Impressions of: Damn Good Featuring Launch Movement Experiment, the feath3r theory & Coco Karol at Triskelion Arts
Impressions of Damn Good Series Vol. 1
Curated by Rachel Mckinstry and Andy Dickerson
Saturday, October 22, 2016
Featuring performances by: Launch November Experiment, raja feather kelly / the feath3r theory + a short-form performance by Coco Karol
When curators Rachel Mckinstry and Andy Dickerson (also Triskelion’s Lighting Director) set out to create the series Damn Good, they aimed to “bring together artists who resist categorization and invite experimentation.” The inaugural weekend featured works created by singular artists who challenge and provoke the world around them.
In many shared programs and festivals, lighting can be non-existent or an after thought due to limited tech time. But in Damn Good, Dickerson’s lighting design is intrinsic to the overall vision. The result is a distinct and different texture in each piece.
Coco Karol opens with b-sides. Three figures — flaxen curly-haired Karol, Miguel Guzman, and Lacy Rose — gesticulate in semi-darkness as they face an exposed mirror on a wall. A disco bowl slowly whirls in hazy light evoking a nightclub at dawn. The performers, in provocative sequined and lace garb, stumble about. Rose sings an original poem while Karol flits around her, a sorceress conjuring verse out of her possessed vocalist. Despite his technical aptitude, Guzman often feels ancillary to the scene. b-sides’ sumptuous scene is not enough to be pulled in. Like a record skipping on the needle, the dance goes round and round without moving forward.
Raja Feather Kelly’s Oh could be named Bertha Mason: The Untold Story. (Mason, a fictional character in Charlotte Brontë’s Jane Eyre, was Rochester's mentally ill first wife who was locked up in their attic.) At first glance, the comparison may be a stretch. Oh soloist Sara Gurevich doesn't burn down a house nor does she destroy a wedding veil in an enraged fit. Then there's the Usher song that reoccurs throughout the piece. But Gurevich delivers a catatonic and unbridled performance reminiscent of Mason’s temperament in the novel.
First appearing in a head-to-toe black unitard, Gurevich penetrates the space with detail and skill despite her obstructed vision and chaotic lights pulsating from all sides of the stage. She is judicious with each gesture — no movement outweighs another as the light envelopes her in darkness. She soon shifts from this enigmatic persona to an Edwardian woman who reads in a flat affect the Anne Sexton poem “Oh.” The poet, like the fictional Bertha Mason, battled depression and mania; she ultimately committed suicide in 1974. In the final moments, Gurevich, wearing a filmy white frock and a floral mask, meditatively traverses the stage following a tunnel of light reminiscent of mist. The question, “Is she marching to death?” nags with considerable force. We never do find out as the harrowing soloist leaves us in the dark.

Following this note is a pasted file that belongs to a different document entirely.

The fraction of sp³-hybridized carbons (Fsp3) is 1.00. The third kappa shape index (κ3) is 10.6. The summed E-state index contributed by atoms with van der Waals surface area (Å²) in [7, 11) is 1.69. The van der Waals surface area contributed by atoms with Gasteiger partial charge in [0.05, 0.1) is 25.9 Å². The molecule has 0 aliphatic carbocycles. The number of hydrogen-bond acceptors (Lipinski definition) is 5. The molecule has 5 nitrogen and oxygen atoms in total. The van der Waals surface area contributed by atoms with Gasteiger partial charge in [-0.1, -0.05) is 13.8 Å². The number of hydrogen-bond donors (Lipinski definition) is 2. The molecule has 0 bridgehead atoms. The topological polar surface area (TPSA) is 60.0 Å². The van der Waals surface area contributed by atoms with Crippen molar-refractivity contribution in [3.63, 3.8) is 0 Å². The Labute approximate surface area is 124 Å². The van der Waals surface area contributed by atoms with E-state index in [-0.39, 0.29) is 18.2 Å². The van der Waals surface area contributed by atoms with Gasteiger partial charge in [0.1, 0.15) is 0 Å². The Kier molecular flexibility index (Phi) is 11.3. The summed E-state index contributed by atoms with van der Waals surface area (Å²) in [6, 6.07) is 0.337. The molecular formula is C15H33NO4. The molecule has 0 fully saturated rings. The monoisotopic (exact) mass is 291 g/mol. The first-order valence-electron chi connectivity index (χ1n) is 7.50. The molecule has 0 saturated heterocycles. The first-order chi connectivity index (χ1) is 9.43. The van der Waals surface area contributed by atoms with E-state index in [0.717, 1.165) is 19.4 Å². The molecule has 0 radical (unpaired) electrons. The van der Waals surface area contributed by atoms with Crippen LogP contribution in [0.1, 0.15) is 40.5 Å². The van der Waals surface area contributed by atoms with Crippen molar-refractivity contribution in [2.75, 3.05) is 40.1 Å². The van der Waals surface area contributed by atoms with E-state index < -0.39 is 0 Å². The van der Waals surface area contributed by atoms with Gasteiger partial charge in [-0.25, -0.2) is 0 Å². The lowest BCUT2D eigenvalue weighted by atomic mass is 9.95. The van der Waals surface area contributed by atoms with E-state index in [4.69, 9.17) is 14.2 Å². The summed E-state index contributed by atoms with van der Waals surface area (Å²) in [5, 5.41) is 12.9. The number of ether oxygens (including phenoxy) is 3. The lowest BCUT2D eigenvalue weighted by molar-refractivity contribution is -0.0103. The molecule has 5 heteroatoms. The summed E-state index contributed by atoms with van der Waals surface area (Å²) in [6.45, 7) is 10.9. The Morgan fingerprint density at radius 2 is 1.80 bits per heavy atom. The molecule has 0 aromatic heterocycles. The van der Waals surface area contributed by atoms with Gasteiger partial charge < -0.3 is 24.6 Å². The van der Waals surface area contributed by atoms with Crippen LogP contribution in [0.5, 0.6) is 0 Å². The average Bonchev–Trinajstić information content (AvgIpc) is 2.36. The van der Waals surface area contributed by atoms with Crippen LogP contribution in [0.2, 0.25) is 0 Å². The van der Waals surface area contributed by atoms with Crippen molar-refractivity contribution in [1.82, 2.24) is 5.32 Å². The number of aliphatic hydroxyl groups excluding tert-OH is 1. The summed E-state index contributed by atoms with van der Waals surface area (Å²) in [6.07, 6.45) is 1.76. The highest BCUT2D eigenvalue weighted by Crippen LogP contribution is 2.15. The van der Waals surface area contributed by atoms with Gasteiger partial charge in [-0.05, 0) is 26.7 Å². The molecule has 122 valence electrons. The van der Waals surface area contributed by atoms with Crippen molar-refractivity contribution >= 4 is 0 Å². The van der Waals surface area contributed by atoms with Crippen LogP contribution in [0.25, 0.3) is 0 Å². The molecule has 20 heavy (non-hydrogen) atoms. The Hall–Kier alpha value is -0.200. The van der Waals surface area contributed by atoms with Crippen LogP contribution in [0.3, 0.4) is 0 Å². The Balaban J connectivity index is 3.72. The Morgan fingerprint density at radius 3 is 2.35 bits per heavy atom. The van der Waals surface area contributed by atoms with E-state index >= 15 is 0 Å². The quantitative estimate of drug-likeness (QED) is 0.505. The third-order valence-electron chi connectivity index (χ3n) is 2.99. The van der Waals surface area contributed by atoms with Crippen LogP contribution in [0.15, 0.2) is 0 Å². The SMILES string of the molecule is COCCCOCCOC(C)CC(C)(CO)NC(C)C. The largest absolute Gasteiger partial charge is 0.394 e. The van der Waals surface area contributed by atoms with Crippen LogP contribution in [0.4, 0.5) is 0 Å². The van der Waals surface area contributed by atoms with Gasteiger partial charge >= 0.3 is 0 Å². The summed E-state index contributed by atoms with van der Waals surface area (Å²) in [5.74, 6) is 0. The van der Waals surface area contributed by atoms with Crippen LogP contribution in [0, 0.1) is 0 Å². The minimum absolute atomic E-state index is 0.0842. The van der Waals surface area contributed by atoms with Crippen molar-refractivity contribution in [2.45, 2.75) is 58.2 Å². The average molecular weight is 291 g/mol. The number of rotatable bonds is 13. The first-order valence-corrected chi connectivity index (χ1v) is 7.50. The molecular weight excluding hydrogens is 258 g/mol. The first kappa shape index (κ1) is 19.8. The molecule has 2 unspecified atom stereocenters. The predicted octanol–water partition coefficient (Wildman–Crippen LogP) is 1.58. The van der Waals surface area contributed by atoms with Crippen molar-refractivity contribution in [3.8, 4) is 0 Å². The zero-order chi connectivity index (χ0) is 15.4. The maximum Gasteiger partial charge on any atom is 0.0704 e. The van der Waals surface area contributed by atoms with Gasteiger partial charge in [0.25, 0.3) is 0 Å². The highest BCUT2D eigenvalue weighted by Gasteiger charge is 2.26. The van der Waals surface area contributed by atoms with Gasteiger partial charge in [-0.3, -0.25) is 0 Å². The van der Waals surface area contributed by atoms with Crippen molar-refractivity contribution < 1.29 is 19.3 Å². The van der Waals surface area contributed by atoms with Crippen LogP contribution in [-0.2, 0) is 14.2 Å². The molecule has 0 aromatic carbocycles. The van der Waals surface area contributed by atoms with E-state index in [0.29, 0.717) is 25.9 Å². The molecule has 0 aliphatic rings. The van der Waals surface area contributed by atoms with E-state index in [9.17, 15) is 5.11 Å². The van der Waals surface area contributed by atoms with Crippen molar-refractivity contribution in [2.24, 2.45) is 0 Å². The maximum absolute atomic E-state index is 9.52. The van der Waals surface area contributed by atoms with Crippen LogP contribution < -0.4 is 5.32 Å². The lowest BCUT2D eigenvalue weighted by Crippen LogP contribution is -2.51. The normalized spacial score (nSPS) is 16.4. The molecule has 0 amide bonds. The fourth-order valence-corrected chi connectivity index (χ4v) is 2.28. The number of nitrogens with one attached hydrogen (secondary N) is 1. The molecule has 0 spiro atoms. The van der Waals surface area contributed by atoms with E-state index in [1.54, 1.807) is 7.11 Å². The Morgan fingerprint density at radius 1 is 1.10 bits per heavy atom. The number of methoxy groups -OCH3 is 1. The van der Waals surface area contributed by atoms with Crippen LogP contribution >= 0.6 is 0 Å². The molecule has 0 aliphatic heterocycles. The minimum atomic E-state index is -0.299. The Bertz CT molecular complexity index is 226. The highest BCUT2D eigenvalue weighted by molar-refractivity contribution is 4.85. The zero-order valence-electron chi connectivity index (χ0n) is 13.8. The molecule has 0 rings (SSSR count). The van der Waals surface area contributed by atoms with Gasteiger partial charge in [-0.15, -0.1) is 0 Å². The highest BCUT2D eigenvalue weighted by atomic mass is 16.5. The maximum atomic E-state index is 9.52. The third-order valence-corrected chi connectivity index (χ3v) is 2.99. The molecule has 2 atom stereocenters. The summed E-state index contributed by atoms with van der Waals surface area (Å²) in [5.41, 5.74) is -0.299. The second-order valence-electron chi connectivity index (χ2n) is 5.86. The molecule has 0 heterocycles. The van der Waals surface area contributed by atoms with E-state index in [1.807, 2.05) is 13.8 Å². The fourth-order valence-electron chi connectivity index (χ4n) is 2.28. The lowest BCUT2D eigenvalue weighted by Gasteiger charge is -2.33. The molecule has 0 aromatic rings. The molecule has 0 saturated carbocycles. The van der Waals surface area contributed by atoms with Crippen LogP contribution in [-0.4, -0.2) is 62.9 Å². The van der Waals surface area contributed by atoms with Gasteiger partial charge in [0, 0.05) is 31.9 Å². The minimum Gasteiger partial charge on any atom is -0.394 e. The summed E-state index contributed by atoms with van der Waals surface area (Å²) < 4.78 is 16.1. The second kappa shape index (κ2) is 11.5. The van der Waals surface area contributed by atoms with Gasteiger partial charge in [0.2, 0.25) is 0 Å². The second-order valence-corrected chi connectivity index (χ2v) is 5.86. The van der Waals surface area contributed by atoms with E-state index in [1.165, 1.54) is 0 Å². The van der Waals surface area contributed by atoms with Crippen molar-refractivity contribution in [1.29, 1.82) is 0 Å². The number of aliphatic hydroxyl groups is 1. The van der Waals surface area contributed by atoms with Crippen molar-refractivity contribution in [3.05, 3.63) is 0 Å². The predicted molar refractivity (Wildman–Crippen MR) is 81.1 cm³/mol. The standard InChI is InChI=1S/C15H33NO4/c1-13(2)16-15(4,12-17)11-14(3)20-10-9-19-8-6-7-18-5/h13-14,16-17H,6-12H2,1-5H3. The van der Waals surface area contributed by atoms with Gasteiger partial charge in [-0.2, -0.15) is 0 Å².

A ghostlike presence returns in The Launch Movement Experiment’s cabin. The work opens with lanterns swinging from the ceiling, glowing amber — not a soul in sight. Eventually Mckinstry with dancer Anne Zuerner, circus artist Perry Garvin, and guitarist Kevin Farrell reveal themselves. They move cautiously throughout the space and gaze at the ceiling. Are they looking for a way out? Their sense of urgency gradually increases, emphasizing this question.
The Launch Movement Experiment collaborators often improvise, from sound to lighting to movement, in performance. cabin is no different. At times the spontaneous nature excites. Garvin in an upstage doorway — his movements imperceptible yet deliberate — while the dancers downstage contrast with a flurry of limbs makes a compelling viewpoint. Dickerson assists in bringing attention to these spontaneous moments of beauty. Enlisting a soft low light, he highlights Mckinstry in a sinewy phrase as she slithers on the floor. Later, he brings up the light in a lantern as a hand lingers over its glass casing — cinematic in its framing.
At times, though, the improvised dance stalls and meanders. In these moments, Farrell proves to be an interesting distraction. He doesn't so much play the guitar as dance with it. Back hunched and legs splayed, he plucks the strings with violent dexterity. Abruptly concluding, cabin holds onto its suspense. Will its inhabitants ever escape?
The most captivating aspect of the evening is Dickerson’s innovative lighting design. Even when the works miss the mark, his artful choices make up for what is not there.